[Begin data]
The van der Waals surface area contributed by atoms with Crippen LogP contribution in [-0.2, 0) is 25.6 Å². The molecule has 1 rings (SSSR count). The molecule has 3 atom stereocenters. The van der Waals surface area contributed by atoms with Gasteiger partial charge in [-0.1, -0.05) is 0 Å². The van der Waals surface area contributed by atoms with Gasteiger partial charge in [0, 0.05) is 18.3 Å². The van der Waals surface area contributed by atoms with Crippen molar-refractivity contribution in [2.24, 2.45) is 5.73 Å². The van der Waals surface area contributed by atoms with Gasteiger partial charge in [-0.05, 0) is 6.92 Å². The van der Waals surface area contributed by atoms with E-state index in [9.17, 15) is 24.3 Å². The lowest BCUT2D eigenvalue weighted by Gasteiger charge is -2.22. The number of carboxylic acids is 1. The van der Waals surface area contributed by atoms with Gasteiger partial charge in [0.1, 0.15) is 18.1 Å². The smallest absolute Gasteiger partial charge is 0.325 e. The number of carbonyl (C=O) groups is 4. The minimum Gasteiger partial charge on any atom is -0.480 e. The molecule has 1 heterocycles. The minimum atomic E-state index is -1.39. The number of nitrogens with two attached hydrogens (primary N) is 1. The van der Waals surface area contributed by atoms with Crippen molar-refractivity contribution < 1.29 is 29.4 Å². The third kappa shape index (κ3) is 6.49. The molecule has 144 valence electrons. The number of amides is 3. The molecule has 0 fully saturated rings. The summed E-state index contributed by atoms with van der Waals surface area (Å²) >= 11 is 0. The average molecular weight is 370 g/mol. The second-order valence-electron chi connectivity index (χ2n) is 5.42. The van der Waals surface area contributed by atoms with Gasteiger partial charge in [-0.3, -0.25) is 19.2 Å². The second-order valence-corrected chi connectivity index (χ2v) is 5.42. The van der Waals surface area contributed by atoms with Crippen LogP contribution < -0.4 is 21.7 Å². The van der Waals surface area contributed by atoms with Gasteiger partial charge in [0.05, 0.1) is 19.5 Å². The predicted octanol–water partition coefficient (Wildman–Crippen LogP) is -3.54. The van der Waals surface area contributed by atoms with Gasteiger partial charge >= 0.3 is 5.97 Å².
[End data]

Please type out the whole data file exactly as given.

The van der Waals surface area contributed by atoms with Crippen LogP contribution in [-0.2, 0) is 25.6 Å². The molecule has 1 rings (SSSR count). The molecule has 3 atom stereocenters. The van der Waals surface area contributed by atoms with Gasteiger partial charge in [-0.1, -0.05) is 0 Å². The van der Waals surface area contributed by atoms with Gasteiger partial charge in [0, 0.05) is 18.3 Å². The van der Waals surface area contributed by atoms with Crippen molar-refractivity contribution in [2.24, 2.45) is 5.73 Å². The van der Waals surface area contributed by atoms with Gasteiger partial charge in [-0.05, 0) is 6.92 Å². The van der Waals surface area contributed by atoms with E-state index in [9.17, 15) is 24.3 Å². The lowest BCUT2D eigenvalue weighted by Gasteiger charge is -2.22. The number of carboxylic acids is 1. The van der Waals surface area contributed by atoms with Gasteiger partial charge in [0.1, 0.15) is 18.1 Å². The smallest absolute Gasteiger partial charge is 0.325 e. The number of carbonyl (C=O) groups is 4. The minimum Gasteiger partial charge on any atom is -0.480 e. The molecule has 1 heterocycles. The minimum atomic E-state index is -1.39. The number of nitrogens with two attached hydrogens (primary N) is 1. The van der Waals surface area contributed by atoms with Crippen molar-refractivity contribution < 1.29 is 29.4 Å². The third kappa shape index (κ3) is 6.49. The molecule has 144 valence electrons. The number of amides is 3. The molecule has 0 fully saturated rings. The summed E-state index contributed by atoms with van der Waals surface area (Å²) >= 11 is 0. The average molecular weight is 370 g/mol. The second-order valence-electron chi connectivity index (χ2n) is 5.42. The van der Waals surface area contributed by atoms with Gasteiger partial charge in [-0.3, -0.25) is 19.2 Å². The second-order valence-corrected chi connectivity index (χ2v) is 5.42. The van der Waals surface area contributed by atoms with Crippen LogP contribution < -0.4 is 21.7 Å². The van der Waals surface area contributed by atoms with Gasteiger partial charge in [0.05, 0.1) is 19.5 Å². The predicted octanol–water partition coefficient (Wildman–Crippen LogP) is -3.54. The van der Waals surface area contributed by atoms with Gasteiger partial charge >= 0.3 is 5.97 Å².